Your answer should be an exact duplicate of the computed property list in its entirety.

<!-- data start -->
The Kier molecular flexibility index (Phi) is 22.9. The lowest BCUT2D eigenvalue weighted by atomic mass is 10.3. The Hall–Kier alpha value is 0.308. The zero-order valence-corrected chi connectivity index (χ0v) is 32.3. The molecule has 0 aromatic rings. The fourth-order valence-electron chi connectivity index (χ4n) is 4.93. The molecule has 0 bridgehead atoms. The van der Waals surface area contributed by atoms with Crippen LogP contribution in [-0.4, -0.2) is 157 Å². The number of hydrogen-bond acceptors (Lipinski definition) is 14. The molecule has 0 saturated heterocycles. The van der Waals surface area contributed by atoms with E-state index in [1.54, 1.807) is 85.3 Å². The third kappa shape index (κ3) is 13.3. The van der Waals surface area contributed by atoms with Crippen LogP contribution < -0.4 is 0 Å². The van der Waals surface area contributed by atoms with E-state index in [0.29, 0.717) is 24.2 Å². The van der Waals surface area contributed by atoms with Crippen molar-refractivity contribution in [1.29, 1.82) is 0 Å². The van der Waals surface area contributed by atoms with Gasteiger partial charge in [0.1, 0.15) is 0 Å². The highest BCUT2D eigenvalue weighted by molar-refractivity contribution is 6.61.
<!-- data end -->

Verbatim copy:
The Kier molecular flexibility index (Phi) is 22.9. The lowest BCUT2D eigenvalue weighted by atomic mass is 10.3. The Hall–Kier alpha value is 0.308. The zero-order valence-corrected chi connectivity index (χ0v) is 32.3. The molecule has 0 aromatic rings. The fourth-order valence-electron chi connectivity index (χ4n) is 4.93. The molecule has 0 bridgehead atoms. The van der Waals surface area contributed by atoms with Crippen LogP contribution in [-0.4, -0.2) is 157 Å². The number of hydrogen-bond acceptors (Lipinski definition) is 14. The molecule has 0 saturated heterocycles. The van der Waals surface area contributed by atoms with E-state index in [1.54, 1.807) is 85.3 Å². The third kappa shape index (κ3) is 13.3. The van der Waals surface area contributed by atoms with Crippen LogP contribution < -0.4 is 0 Å². The van der Waals surface area contributed by atoms with E-state index in [0.29, 0.717) is 24.2 Å². The van der Waals surface area contributed by atoms with Crippen molar-refractivity contribution in [1.29, 1.82) is 0 Å². The van der Waals surface area contributed by atoms with Gasteiger partial charge in [0.1, 0.15) is 0 Å². The highest BCUT2D eigenvalue weighted by molar-refractivity contribution is 6.61.